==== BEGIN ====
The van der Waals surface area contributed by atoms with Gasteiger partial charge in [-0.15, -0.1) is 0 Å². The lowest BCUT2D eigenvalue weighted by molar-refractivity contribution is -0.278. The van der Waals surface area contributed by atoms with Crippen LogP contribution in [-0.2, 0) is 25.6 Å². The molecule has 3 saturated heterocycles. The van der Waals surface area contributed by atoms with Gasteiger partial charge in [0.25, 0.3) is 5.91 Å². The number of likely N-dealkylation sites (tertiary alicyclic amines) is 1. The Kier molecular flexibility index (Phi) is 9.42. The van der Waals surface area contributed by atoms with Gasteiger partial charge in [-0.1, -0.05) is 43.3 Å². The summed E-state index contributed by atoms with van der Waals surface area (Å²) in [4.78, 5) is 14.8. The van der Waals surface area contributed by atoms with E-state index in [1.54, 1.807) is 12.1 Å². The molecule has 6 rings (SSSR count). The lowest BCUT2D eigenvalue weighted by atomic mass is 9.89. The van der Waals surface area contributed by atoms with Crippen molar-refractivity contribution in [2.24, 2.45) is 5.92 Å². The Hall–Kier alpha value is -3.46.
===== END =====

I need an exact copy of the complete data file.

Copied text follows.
The van der Waals surface area contributed by atoms with Gasteiger partial charge in [-0.15, -0.1) is 0 Å². The lowest BCUT2D eigenvalue weighted by molar-refractivity contribution is -0.278. The van der Waals surface area contributed by atoms with Crippen LogP contribution in [-0.2, 0) is 25.6 Å². The molecule has 3 saturated heterocycles. The van der Waals surface area contributed by atoms with Gasteiger partial charge in [0.25, 0.3) is 5.91 Å². The number of likely N-dealkylation sites (tertiary alicyclic amines) is 1. The Kier molecular flexibility index (Phi) is 9.42. The van der Waals surface area contributed by atoms with Gasteiger partial charge in [-0.1, -0.05) is 43.3 Å². The summed E-state index contributed by atoms with van der Waals surface area (Å²) in [4.78, 5) is 14.8. The van der Waals surface area contributed by atoms with E-state index in [1.54, 1.807) is 12.1 Å². The molecule has 6 rings (SSSR count). The lowest BCUT2D eigenvalue weighted by atomic mass is 9.89. The van der Waals surface area contributed by atoms with Crippen molar-refractivity contribution in [2.24, 2.45) is 5.92 Å². The Hall–Kier alpha value is -3.46.